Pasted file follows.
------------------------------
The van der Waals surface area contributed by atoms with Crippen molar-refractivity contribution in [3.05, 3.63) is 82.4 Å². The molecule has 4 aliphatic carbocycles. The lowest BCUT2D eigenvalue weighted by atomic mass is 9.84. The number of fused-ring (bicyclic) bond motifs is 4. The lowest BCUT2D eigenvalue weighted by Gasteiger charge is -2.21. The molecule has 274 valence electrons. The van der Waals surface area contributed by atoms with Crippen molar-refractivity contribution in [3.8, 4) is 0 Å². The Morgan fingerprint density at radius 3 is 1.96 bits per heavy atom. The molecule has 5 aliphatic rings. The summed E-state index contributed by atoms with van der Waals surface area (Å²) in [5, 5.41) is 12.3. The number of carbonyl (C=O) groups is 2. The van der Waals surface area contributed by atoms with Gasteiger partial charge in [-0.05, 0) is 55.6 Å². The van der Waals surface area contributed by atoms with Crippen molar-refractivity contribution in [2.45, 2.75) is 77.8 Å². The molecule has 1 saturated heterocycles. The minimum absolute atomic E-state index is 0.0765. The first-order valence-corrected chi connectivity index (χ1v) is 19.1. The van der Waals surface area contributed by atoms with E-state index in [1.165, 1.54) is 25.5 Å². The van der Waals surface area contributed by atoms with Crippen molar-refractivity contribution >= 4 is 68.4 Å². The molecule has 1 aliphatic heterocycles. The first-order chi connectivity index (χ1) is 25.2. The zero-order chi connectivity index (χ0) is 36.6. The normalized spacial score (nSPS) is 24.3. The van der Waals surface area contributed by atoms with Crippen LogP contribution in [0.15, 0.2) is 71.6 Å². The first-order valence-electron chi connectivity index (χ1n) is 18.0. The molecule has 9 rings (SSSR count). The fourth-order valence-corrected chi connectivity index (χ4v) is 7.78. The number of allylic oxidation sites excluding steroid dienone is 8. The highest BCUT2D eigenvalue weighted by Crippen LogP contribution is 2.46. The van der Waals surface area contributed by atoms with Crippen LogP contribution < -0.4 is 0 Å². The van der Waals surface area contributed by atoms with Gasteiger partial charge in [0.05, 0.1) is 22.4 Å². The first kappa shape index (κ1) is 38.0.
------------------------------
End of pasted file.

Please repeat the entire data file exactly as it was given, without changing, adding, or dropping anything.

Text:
The van der Waals surface area contributed by atoms with Crippen molar-refractivity contribution in [3.05, 3.63) is 82.4 Å². The molecule has 4 aliphatic carbocycles. The lowest BCUT2D eigenvalue weighted by atomic mass is 9.84. The number of fused-ring (bicyclic) bond motifs is 4. The lowest BCUT2D eigenvalue weighted by Gasteiger charge is -2.21. The molecule has 274 valence electrons. The van der Waals surface area contributed by atoms with Crippen molar-refractivity contribution in [3.8, 4) is 0 Å². The Morgan fingerprint density at radius 3 is 1.96 bits per heavy atom. The molecule has 5 aliphatic rings. The summed E-state index contributed by atoms with van der Waals surface area (Å²) in [5, 5.41) is 12.3. The number of carbonyl (C=O) groups is 2. The van der Waals surface area contributed by atoms with Gasteiger partial charge in [-0.05, 0) is 55.6 Å². The van der Waals surface area contributed by atoms with Crippen molar-refractivity contribution in [2.45, 2.75) is 77.8 Å². The molecule has 1 saturated heterocycles. The minimum absolute atomic E-state index is 0.0765. The first-order valence-corrected chi connectivity index (χ1v) is 19.1. The van der Waals surface area contributed by atoms with E-state index in [1.165, 1.54) is 25.5 Å². The van der Waals surface area contributed by atoms with Crippen molar-refractivity contribution >= 4 is 68.4 Å². The molecule has 1 aliphatic heterocycles. The first-order chi connectivity index (χ1) is 25.2. The zero-order chi connectivity index (χ0) is 36.6. The normalized spacial score (nSPS) is 24.3. The van der Waals surface area contributed by atoms with Crippen LogP contribution in [0.15, 0.2) is 71.6 Å². The first-order valence-electron chi connectivity index (χ1n) is 18.0. The molecule has 9 rings (SSSR count). The fourth-order valence-corrected chi connectivity index (χ4v) is 7.78. The number of allylic oxidation sites excluding steroid dienone is 8. The highest BCUT2D eigenvalue weighted by Crippen LogP contribution is 2.46. The van der Waals surface area contributed by atoms with Crippen LogP contribution < -0.4 is 0 Å². The van der Waals surface area contributed by atoms with Gasteiger partial charge in [0.05, 0.1) is 22.4 Å². The first kappa shape index (κ1) is 38.0.